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[dawr-mous] /ˈdɔrˌmaʊs/
noun, plural dormice
[dawr-mahys] /ˈdɔrˌmaɪs/ (Show IPA)
any small, furry-tailed, Old World rodent of the family Gliridae, resembling small squirrels in appearance and habits.
Origin of dormouse
late Middle English
1400-50; late Middle English dormowse, dormoise; etymology obscure; perhaps AF derivative of Old French dormir to sleep (see dormant), with final syllable reanalyzed as mouse, but no such AF word is known Unabridged
Based on the Random House Dictionary, © Random House, Inc. 2018.
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Examples from the Web for dormouse
Historical Examples
  • His hands seemed too small to catch anything, even a dormouse.

    The Adventures of Herr Baby

    Mrs. Molesworth
  • "Well, there's a good deal of the dormouse in Lucy," Vera said.

    Love and Lucy

    Maurice Henry Hewlett
  • At this time the dormouse was the largest animal in the world.

    The Indian Fairy Book Cornelius Mathews
  • The dormouse had felt it coming, and had discreetly retired.

    "Wee Tim'rous Beasties" Douglas English
  • The second hazel on the left,” said the dormouse; “the third hollow from the top.

    "Wee Tim'rous Beasties" Douglas English
  • It was the orange-tip, and the dormouse rejoiced, for the orange-tip meant spring.

    "Wee Tim'rous Beasties" Douglas English
  • So is the dormouse tail; but the hairs along it do more than merely part.

    "Wee Tim'rous Beasties" Douglas English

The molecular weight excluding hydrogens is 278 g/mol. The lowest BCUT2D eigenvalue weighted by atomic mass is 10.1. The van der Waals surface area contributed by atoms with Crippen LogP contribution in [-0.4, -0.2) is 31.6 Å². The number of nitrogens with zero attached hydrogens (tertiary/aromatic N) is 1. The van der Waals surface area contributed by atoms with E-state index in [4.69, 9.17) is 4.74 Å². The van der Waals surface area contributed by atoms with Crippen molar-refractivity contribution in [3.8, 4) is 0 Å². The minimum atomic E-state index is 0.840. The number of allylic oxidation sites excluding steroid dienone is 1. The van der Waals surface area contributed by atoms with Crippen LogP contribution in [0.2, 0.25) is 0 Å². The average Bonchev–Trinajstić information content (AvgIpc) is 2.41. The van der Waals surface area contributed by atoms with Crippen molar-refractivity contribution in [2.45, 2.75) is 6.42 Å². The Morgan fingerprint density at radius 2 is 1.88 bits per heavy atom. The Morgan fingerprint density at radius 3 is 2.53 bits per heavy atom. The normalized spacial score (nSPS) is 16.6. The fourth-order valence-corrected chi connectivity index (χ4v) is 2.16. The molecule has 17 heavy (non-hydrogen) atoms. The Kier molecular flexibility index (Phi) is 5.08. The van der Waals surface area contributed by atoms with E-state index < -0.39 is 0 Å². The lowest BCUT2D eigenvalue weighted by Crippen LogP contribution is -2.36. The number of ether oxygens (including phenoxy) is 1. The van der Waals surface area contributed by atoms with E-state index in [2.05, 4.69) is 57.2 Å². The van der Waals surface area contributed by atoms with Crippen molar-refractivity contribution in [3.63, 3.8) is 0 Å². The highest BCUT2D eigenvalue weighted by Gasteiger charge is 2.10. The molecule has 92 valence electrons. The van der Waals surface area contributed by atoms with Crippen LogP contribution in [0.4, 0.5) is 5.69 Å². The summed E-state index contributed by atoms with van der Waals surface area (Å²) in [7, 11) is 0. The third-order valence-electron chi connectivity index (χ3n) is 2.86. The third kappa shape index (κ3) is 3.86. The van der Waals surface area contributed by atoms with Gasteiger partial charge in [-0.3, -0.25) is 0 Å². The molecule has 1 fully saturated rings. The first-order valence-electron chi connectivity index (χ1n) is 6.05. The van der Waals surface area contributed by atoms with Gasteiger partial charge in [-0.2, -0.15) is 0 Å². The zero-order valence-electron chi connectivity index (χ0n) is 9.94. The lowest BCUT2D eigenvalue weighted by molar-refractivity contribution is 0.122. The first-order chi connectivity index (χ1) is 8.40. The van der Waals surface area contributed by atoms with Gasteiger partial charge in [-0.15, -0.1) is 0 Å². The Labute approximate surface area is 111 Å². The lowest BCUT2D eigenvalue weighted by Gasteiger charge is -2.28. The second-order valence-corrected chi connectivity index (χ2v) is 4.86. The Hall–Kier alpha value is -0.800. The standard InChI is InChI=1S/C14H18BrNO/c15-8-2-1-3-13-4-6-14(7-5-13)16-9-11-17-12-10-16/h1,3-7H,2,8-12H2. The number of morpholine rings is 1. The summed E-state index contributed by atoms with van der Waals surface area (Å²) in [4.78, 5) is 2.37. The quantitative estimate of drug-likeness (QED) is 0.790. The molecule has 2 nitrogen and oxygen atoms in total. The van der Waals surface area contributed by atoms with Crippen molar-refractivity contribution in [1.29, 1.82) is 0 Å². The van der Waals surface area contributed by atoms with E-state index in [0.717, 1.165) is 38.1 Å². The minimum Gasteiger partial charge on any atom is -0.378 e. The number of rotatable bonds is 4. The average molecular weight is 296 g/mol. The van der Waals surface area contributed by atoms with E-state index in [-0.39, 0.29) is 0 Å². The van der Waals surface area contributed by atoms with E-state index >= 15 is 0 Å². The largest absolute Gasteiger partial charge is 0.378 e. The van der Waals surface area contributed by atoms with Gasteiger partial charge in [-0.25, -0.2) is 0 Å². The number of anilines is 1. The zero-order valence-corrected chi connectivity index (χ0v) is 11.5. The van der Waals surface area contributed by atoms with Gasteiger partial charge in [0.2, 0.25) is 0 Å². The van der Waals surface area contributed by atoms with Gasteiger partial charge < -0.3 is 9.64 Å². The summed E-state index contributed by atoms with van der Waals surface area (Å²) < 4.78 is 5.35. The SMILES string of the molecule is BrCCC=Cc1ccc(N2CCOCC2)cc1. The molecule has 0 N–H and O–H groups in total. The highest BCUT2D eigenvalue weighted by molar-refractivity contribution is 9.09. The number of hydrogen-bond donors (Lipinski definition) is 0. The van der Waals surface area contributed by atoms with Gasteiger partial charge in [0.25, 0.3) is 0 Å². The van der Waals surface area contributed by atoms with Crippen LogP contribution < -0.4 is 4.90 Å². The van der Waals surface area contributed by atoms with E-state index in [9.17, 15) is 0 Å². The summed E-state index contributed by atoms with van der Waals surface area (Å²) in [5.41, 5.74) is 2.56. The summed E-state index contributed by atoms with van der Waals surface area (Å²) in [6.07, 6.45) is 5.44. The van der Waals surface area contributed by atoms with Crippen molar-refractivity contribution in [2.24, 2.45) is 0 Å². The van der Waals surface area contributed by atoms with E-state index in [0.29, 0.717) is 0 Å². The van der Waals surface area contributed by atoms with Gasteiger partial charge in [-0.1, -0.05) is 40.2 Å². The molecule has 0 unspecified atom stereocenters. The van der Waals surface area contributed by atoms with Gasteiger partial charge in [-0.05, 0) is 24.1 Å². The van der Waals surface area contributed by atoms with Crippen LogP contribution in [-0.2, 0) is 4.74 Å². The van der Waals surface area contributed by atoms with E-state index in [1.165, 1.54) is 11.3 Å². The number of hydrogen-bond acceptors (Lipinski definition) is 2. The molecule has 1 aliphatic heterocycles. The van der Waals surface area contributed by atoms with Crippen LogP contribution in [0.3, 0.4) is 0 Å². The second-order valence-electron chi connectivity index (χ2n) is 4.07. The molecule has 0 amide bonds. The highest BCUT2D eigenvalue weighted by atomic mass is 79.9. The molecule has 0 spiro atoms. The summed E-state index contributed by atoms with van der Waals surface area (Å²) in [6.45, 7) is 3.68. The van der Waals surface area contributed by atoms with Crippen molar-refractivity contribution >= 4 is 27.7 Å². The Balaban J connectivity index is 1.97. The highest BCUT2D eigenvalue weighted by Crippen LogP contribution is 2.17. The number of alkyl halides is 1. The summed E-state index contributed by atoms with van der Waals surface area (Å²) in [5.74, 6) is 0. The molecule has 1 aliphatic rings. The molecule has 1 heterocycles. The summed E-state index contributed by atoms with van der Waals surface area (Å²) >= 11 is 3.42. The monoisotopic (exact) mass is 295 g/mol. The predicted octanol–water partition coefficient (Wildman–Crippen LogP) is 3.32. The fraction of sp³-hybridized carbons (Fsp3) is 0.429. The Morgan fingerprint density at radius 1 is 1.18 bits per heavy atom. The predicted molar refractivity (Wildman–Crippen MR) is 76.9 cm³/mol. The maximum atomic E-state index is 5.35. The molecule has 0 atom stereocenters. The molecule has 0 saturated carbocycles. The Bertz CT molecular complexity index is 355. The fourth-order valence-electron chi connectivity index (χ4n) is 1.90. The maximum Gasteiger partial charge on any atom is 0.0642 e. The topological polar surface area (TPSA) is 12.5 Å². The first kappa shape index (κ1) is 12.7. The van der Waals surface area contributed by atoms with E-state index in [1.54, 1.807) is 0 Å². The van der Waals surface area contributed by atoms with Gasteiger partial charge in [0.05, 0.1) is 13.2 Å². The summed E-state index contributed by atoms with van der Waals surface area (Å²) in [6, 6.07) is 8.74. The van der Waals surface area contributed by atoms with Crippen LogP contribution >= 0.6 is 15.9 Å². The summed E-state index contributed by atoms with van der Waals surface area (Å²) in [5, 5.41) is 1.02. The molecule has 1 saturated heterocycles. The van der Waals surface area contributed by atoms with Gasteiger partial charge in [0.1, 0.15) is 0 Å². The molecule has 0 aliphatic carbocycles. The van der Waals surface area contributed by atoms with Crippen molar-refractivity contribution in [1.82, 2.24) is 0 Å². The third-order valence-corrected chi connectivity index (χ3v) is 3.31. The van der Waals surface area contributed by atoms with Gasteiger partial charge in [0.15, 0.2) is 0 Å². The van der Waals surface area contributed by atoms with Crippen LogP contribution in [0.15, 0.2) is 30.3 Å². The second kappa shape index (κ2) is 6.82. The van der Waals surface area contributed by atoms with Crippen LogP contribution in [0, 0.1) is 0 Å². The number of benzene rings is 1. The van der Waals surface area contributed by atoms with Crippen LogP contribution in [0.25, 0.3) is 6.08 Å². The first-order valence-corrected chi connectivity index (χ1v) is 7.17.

• "Well, I can't see why he objects to being a dormouse," said the Righthandiron.

    Andiron Tales John Kendrick Bangs
  • If I'll be a dormouse will you take me off on your good time with you?

    Andiron Tales John Kendrick Bangs
  • What good does it do you or me or anybody else for me to admit that I am a dormouse, for instance?

    Andiron Tales John Kendrick Bangs
British Dictionary definitions for dormouse


noun (pl) -mice
any small Old World rodent of the family Gliridae, esp the Eurasian Muscardinus avellanarius, resembling a mouse with a furry tail
Word Origin
C15: dor-, perhaps from Old French dormir to sleep, from Latin dormīre + mouse
Collins English Dictionary - Complete & Unabridged 2012 Digital Edition
© William Collins Sons & Co. Ltd. 1979, 1986 © HarperCollins
Publishers 1998, 2000, 2003, 2005, 2006, 2007, 2009, 2012
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Word Origin and History for dormouse

early 15c., possibly from Anglo-French *dormouse "tending to be dormant" (from stem of dormir "to sleep," see dormer), with the second element mistaken for mouse; or perhaps it is from a Middle English dialectal compound of mouse and Middle French dormir. The rodent is inactive in winter. French dormeuse, fem. of dormeur "sleeper" is attested only from 17c.

Online Etymology Dictionary, © 2010 Douglas Harper
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